Hume was the longtime leader of the Social Democratic and Labour Party, which he had helped found in 1970. Although he began his career as a French teacher, in 1968 he joined a movement to protect the civil rights of the province’s pro-Irish Catholic minority, fighting against discrimination by the pro-British Protestant majority in everything from housing to education, Reuters reported.
In the late 1980s and mid-’90s, he held secret peace talks with Gerry Adams, the head of the I.R.A.’s political wing, Sinn Fein. The Times reported:
Mr. Hume’s essential achievement was to convince Mr. Adams that if the I.R.A. renounced violence, Sinn Fein could join peace talks from which it had long been excluded, gaining a yearned-for political legitimacy. The effort was part of a complicated international process. The British government had itself been conducting unpublicized back-channel contacts with Sinn Fein.
“Central to the discussions from my point of view was violence,” Mr. Hume said. “I kept asking for the reason for it. … The whole objective was to bring about a total cessation of violence. We eventually agreed on that. Then the question was, How to get there?”
It was a big risk to his own reputation that Hume brought Adams into talks, as the Sinn Fein leader was suspected of being an I.R.A. commander, a charge Adams always denied.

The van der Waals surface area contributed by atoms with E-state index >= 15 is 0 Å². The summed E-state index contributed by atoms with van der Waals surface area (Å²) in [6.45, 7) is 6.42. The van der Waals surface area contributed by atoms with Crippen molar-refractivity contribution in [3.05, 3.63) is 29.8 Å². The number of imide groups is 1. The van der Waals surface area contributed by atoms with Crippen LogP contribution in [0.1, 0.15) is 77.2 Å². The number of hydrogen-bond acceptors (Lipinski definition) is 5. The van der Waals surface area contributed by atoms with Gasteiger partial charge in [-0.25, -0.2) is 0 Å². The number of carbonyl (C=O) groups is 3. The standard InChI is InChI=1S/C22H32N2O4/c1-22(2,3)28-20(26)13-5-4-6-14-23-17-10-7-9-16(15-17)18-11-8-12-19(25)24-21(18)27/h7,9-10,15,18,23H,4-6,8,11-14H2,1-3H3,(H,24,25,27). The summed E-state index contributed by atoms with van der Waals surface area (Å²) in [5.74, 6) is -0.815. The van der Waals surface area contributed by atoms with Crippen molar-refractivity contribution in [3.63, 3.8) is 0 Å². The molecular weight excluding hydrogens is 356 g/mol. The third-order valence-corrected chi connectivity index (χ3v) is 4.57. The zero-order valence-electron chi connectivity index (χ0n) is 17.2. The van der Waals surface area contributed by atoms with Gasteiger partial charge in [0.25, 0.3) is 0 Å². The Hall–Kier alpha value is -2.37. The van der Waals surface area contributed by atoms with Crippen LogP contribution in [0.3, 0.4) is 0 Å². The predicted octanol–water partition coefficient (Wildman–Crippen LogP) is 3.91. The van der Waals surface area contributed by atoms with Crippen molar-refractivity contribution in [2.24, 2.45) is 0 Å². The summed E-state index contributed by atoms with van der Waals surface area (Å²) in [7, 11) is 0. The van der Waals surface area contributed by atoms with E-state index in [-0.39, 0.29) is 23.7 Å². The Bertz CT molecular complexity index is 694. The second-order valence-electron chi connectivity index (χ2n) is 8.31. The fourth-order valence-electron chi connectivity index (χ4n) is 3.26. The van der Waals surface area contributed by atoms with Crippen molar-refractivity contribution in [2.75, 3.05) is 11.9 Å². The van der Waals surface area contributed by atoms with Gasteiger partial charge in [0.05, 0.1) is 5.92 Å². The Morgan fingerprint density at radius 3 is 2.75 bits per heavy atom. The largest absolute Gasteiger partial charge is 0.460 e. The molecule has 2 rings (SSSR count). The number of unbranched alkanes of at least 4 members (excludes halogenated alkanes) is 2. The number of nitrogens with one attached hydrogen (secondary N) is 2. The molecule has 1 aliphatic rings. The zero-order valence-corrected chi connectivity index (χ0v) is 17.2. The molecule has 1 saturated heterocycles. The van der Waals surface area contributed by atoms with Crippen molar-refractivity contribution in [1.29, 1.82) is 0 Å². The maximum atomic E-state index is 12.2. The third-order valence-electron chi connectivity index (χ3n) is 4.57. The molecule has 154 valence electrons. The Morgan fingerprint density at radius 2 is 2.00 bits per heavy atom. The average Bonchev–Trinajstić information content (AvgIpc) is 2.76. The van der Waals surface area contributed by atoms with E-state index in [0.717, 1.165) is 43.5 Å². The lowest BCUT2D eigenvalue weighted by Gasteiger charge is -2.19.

The I.R.A. announced a “complete cessation of military operations” in 1994. In September 1997, Sinn Fein sat down with the leaders of Protestant parties for the first time since 1922, when Ireland was partitioned into an independent Irish Republic in the south and the British-run province in the north.
Finally, the peace accord was signed on Good Friday 1998.
This was not the first time Hume was involved in negotiations that led to major changes. in 1985 he was instrumental in preparing the Anglo-Irish agreement, which gave the Irish Republic a consultative role in the affairs of Northern Ireland. It also guaranteed that no change in the British territory’s political status could be made without the consent of its Protestant majority.